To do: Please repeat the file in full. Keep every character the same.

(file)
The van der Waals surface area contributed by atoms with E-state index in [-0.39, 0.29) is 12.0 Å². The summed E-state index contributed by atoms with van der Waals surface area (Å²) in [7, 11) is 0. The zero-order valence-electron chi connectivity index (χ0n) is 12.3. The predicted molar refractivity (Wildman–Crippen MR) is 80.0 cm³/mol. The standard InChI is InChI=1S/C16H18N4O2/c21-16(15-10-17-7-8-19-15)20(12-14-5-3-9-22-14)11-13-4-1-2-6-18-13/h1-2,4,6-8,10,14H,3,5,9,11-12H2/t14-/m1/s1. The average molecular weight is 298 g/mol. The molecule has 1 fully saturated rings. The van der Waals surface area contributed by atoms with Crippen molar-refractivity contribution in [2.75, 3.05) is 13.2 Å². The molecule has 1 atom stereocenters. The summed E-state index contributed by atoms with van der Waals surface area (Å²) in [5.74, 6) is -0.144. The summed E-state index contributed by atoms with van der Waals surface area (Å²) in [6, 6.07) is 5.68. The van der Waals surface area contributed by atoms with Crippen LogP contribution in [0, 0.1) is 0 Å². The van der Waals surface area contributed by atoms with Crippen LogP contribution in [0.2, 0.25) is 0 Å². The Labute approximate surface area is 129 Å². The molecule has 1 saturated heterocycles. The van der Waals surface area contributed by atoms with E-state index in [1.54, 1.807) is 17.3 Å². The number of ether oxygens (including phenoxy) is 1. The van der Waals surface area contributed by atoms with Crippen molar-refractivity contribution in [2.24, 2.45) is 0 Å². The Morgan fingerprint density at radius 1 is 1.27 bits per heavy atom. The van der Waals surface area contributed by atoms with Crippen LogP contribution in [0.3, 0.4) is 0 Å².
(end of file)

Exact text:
The van der Waals surface area contributed by atoms with E-state index in [-0.39, 0.29) is 12.0 Å². The summed E-state index contributed by atoms with van der Waals surface area (Å²) in [7, 11) is 0. The zero-order valence-electron chi connectivity index (χ0n) is 12.3. The predicted molar refractivity (Wildman–Crippen MR) is 80.0 cm³/mol. The standard InChI is InChI=1S/C16H18N4O2/c21-16(15-10-17-7-8-19-15)20(12-14-5-3-9-22-14)11-13-4-1-2-6-18-13/h1-2,4,6-8,10,14H,3,5,9,11-12H2/t14-/m1/s1. The average molecular weight is 298 g/mol. The molecule has 1 fully saturated rings. The van der Waals surface area contributed by atoms with Crippen molar-refractivity contribution in [2.75, 3.05) is 13.2 Å². The molecule has 1 atom stereocenters. The summed E-state index contributed by atoms with van der Waals surface area (Å²) in [5.74, 6) is -0.144. The summed E-state index contributed by atoms with van der Waals surface area (Å²) in [6, 6.07) is 5.68. The van der Waals surface area contributed by atoms with Crippen LogP contribution in [0, 0.1) is 0 Å². The van der Waals surface area contributed by atoms with Crippen LogP contribution in [0.2, 0.25) is 0 Å². The Labute approximate surface area is 129 Å². The molecule has 1 saturated heterocycles. The van der Waals surface area contributed by atoms with E-state index in [1.54, 1.807) is 17.3 Å². The number of ether oxygens (including phenoxy) is 1. The van der Waals surface area contributed by atoms with Crippen molar-refractivity contribution in [2.24, 2.45) is 0 Å². The Morgan fingerprint density at radius 1 is 1.27 bits per heavy atom. The van der Waals surface area contributed by atoms with Crippen LogP contribution in [0.3, 0.4) is 0 Å².